Robert O. Wright, MD, MPH Appointed Chair of the Department of Preventive Medicine at Mount Sinai

NEW YORK, NY
 – June 19, 2015 /Press Release/  –– 

Robert O. Wright, MD, MPH was today appointed Chair of the Department of Preventive Medicine at the Icahn School of Medicine at Mount Sinai.  Dr. Wright will lead a team of physicians and researchers focused on environmental and occupational health, from pediatric patients faced with household hazards to emergency workers with respiratory problems related to heroic service at the World Trade Center site.

Dr. Wright succeeds Philip J. Landrigan, MD, MSc, Ethel H. Wise Professor of Preventive Medicine, who will continue his important work as Dean for Global Health at Mount Sinai.

“For decades, Mount Sinai has been at the forefront in the fight to prevent disease, improve health outcomes and provide quality care to people of all ages,” said Dennis S. Charney, MD, Anne and Joel Ehrenkranz Dean, Icahn School of Medicine at Mount Sinai, and President for Academic Affairs for the Mount Sinai Health System. “We are proud to have Dr. Wright, whose achievements in the field of preventive medicine and pediatrics are second to none, lead this storied department.”

“I know that under the capable leadership of Dr. Wright, the Department of Preventive Medicine at Mount Sinai will lead the way in efforts to protect the health of our most vulnerable citizens,” Dr. Landrigan said.

“I am truly excited and honored to lead the Preventive Medicine Department at Mount Sinai and am grateful for this opportunity,” said Dr. Wright. “This Department will lead the way in developing better measures of the impact of the environment on health, and then integrate them  into Mount Sinai’s outstanding genomics programs to develop new prevention and treatment programs for complex diseases. For instance, we will be at the forefront of efforts to  understand the ‘exposome,’ each person’s lifetime exposures to chemicals from diet and the environment that change the function of our genes.”

An environmental epidemiologist, Dr. Wright previously served as Vice Chair of the Department of Preventive Medicine and Director of the Division of Environmental Health at Mount Sinai.  He is also the Founder and Director of the Senator Frank Lautenberg Environmental Health Sciences Laboratory at the Icahn School of Medicine.  In addition to his work in Preventive Medicine, Dr. Wright has a secondary appointment in Pediatrics.

In his new role, Dr. Wright will continue to lead a multidisciplinary research program focused on the effects of environmental factors on child health and neurodevelopment. For example, he is the Principal Investigator of a National Institutes of Health-funded birth cohort, Early Life Exposures in Mexico and NeuroToxicology (ELEMENT), an ongoing collaboration with the Mexican National Institute of Public Health. Dr. Wright the founded the Metals Assessment Targeting Community Health (“MATCH”) study in Tar Creek, Oklahoma, also funded by NIH; Dr. Wright also directs a study of toxic metal exposure and child neurodevelopment in Bangladesh.

Prior to joining Mount Sinai, Dr. Wright was on faculty at Harvard University for 12 years, with appointments in both the School of Public Health and in the Medical School, worked clinically at Boston Children’s Hospital, and directed the Harvard Superfund Research Program. Dr. Wright earned his BS and MD degrees at the University of Michigan, and his MPH at Harvard.  Following internship and residency at Northwestern University, he completed a pediatric emergency medicine fellowship at Brown, a medical toxicology fellowship at Harvard Medical School, a research fellowship in Environmental Epidemiology at the Harvard School of Public Health, and a postdoctoral research fellowship in Genetic Epidemiology at the Channing Lab of Brigham and Women’s Hospital.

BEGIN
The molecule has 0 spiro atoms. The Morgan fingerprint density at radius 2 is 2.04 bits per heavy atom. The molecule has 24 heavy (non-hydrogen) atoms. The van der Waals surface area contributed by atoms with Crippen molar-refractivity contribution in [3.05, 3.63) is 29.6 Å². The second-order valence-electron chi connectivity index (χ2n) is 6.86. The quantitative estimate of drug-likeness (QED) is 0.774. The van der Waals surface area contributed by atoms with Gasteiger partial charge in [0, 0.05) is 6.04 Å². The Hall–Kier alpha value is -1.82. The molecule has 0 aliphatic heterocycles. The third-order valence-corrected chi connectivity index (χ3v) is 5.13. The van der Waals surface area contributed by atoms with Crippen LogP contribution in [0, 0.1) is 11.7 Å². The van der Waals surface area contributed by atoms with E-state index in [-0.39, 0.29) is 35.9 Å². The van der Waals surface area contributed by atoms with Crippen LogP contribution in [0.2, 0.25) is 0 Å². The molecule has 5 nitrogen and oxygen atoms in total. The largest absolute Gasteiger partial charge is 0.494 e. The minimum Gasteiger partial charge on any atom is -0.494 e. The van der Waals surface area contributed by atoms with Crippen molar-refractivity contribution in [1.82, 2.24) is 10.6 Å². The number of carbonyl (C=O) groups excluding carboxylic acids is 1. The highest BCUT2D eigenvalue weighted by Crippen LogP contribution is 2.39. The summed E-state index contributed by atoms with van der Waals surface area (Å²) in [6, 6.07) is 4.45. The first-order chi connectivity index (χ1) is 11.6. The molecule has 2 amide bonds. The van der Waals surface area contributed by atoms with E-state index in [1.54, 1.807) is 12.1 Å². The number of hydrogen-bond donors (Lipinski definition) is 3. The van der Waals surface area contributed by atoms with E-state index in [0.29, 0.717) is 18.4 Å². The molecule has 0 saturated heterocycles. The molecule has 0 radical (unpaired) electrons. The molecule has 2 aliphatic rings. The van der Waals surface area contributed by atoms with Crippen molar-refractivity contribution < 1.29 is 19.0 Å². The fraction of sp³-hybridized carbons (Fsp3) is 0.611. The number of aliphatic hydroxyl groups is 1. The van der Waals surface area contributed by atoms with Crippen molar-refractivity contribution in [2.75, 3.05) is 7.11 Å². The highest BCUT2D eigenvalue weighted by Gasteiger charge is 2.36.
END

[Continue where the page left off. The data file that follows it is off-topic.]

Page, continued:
Dr. Wright has served on numerous national committees and advisory boards in the field of Pediatric Environmental Health, including the American Academy of Pediatrics Committee on Environmental Health, the Centers for Disease Control and Prevention’s National Center for Environmental Health Board of Scientific Counsellors, and the Environmental Protection Agency’s Science Advisory Board. He has been a prolific author of journal articles over the years, and lectures nationally and internationally on environmental health issues.

About the Mount Sinai Health System
The Mount Sinai Health System is an integrated health system committed to providing distinguished care, conducting transformative research, and advancing biomedical education. Structured around seven hospital campuses and a single medical school, the Health System has an extensive ambulatory network and a range of inpatient and outpatient services—from community-based facilities to tertiary and quaternary care. 

The System includes approximately 6,100 primary and specialty care physicians; 12 minority-owned free-standing ambulatory surgery centers; more than 140 ambulatory practices throughout the five boroughs of New York City, Westchester, Long Island, and Florida; and 31 affiliated community health centers. Physicians are affiliated with the renowned Icahn School of Medicine at Mount Sinai, which is ranked among the highest in the nation in National Institutes of Health funding per investigator. The Mount Sinai Hospital is nationally ranked as one of the top 25 hospitals in 8 specialties in the 2014-2015 “Best Hospitals” issue of U.S. News & World Report. Mount Sinai’s Kravis Children’s Hospital also is ranked in seven out of ten pediatric specialties by U.S. News & World Report. The New York Eye and Ear Infirmary of Mount Sinai is ranked nationally, while Mount Sinai Beth Israel,  Mount Sinai St. Luke’s, and Mount Sinai Roosevelt are ranked regionally.

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